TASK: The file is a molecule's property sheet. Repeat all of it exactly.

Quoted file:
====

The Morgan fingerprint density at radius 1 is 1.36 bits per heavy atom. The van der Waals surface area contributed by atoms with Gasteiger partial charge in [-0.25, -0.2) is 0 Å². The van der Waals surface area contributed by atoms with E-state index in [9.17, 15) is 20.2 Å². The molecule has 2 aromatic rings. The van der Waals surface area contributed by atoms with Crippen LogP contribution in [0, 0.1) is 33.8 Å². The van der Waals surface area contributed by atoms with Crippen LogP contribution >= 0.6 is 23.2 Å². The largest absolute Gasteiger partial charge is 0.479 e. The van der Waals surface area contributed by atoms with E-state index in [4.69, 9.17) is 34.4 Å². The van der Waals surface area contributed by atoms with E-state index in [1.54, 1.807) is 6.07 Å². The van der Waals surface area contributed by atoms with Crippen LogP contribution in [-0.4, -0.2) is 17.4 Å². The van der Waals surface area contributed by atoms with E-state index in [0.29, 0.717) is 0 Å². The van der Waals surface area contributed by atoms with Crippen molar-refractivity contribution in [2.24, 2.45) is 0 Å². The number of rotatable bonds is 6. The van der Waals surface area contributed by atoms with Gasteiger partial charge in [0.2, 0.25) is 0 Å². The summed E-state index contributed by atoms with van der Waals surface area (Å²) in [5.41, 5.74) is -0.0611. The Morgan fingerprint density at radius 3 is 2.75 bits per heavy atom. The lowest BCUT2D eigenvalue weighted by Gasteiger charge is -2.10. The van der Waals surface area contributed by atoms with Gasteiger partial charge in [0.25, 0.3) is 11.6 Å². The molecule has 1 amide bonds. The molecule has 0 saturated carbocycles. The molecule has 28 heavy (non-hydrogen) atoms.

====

The Morgan fingerprint density at radius 1 is 1.36 bits per heavy atom. The van der Waals surface area contributed by atoms with Gasteiger partial charge in [-0.25, -0.2) is 0 Å². The van der Waals surface area contributed by atoms with E-state index in [9.17, 15) is 20.2 Å². The molecule has 2 aromatic rings. The van der Waals surface area contributed by atoms with Crippen LogP contribution in [0, 0.1) is 33.8 Å². The van der Waals surface area contributed by atoms with Crippen LogP contribution >= 0.6 is 23.2 Å². The largest absolute Gasteiger partial charge is 0.479 e. The van der Waals surface area contributed by atoms with E-state index in [4.69, 9.17) is 34.4 Å². The van der Waals surface area contributed by atoms with E-state index in [1.54, 1.807) is 6.07 Å². The van der Waals surface area contributed by atoms with Crippen LogP contribution in [-0.4, -0.2) is 17.4 Å². The van der Waals surface area contributed by atoms with E-state index in [0.29, 0.717) is 0 Å². The van der Waals surface area contributed by atoms with Crippen molar-refractivity contribution in [2.24, 2.45) is 0 Å². The number of rotatable bonds is 6. The van der Waals surface area contributed by atoms with Gasteiger partial charge in [0.2, 0.25) is 0 Å². The summed E-state index contributed by atoms with van der Waals surface area (Å²) in [5.41, 5.74) is -0.0611. The Morgan fingerprint density at radius 3 is 2.75 bits per heavy atom. The lowest BCUT2D eigenvalue weighted by Gasteiger charge is -2.10. The van der Waals surface area contributed by atoms with Gasteiger partial charge in [0.25, 0.3) is 11.6 Å². The molecule has 1 amide bonds. The molecule has 0 saturated carbocycles. The molecule has 28 heavy (non-hydrogen) atoms.